Contact your bank and credit card companies. This is pretty obvious, but many people forget to do it. Let your bank and credit card companies know when and where you are traveling to avoid having your accounts frozen. Depending on where you are, it may be difficult or pricey to place a phone call to reverse the freezes. You don’t want to be without access to your money! Make sure to also continually check your accounts to ensure that no one has stolen your information, as this can happen frequently at ATMs and other establishments in touristy areas. 

Figure out and plan for any and all medical issues. I touched on this in part one, but double check that you have had all your vaccines. I like to carry one of the yellow booklets from the CDC that lists all of my vaccines and boosters just to be sure that I have documentation. Don’t forget medication that you take on a regular basis or may need at some point, like pain relievers or anti-bacterial ointment for any scrapes. If you have medical or food allergies, it is also a good idea to carry a note with you (written in both English and the language of the place you’re visiting) detailing said allergy. I have a slip of paper with me that indicates the medications I’m allergic to and I know that many of my friends carry papers with them that have been translated into local languages that specify food allergies, such as peanuts or shellfish. For obvious reasons, this step is probably best taken before you leave. You can always have a local you trust look over your note to ensure that it’s accurately written.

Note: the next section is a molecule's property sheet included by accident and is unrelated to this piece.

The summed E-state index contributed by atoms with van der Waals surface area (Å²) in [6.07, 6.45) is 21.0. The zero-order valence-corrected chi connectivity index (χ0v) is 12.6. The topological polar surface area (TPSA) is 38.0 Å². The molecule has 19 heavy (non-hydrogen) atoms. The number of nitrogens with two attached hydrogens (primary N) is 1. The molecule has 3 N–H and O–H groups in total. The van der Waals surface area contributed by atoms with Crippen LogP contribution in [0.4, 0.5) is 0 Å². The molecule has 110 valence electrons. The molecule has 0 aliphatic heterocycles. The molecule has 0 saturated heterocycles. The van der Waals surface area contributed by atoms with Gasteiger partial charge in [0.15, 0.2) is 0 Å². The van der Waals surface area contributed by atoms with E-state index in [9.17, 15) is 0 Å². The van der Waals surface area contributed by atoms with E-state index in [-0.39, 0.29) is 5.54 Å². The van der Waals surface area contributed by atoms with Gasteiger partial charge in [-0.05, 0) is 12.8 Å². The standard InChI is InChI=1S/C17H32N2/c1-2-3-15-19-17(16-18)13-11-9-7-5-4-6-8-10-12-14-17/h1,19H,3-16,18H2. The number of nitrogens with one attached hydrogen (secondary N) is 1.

While traveling… 
Don’t make yourself a target. I could write an entire article just about this tip. Avoid behaving like a tourist. Don’t stand in a crowded area with a giant map or act like an obnoxious American in a bar or wear flashy jewelry. You’ll be immediately labeled an easy target to pickpockets or more nefarious types. Follow the cultural cues and fashion of your destination as much as possible. If you make an effort to behave like a local, thieves will be dissuaded from taking a chance on mugging you. In addition, never leave a drink unattended, accept a drink from a stranger, or get involved in any way with drugs. Many countries have strict laws regarding drugs and you could find yourself dropped in a foreign prison if you decide to “experiment.” Just say no to drugs, especially while traveling--it’s not worth it. Be wary of people who are overly friendly, as they may be trying to rip you off in some way. However, don’t let caution prevent you from creating meaningful connections with locals. And in all cases, trust your gut. If something doesn’t feel right, chances are it isn’t.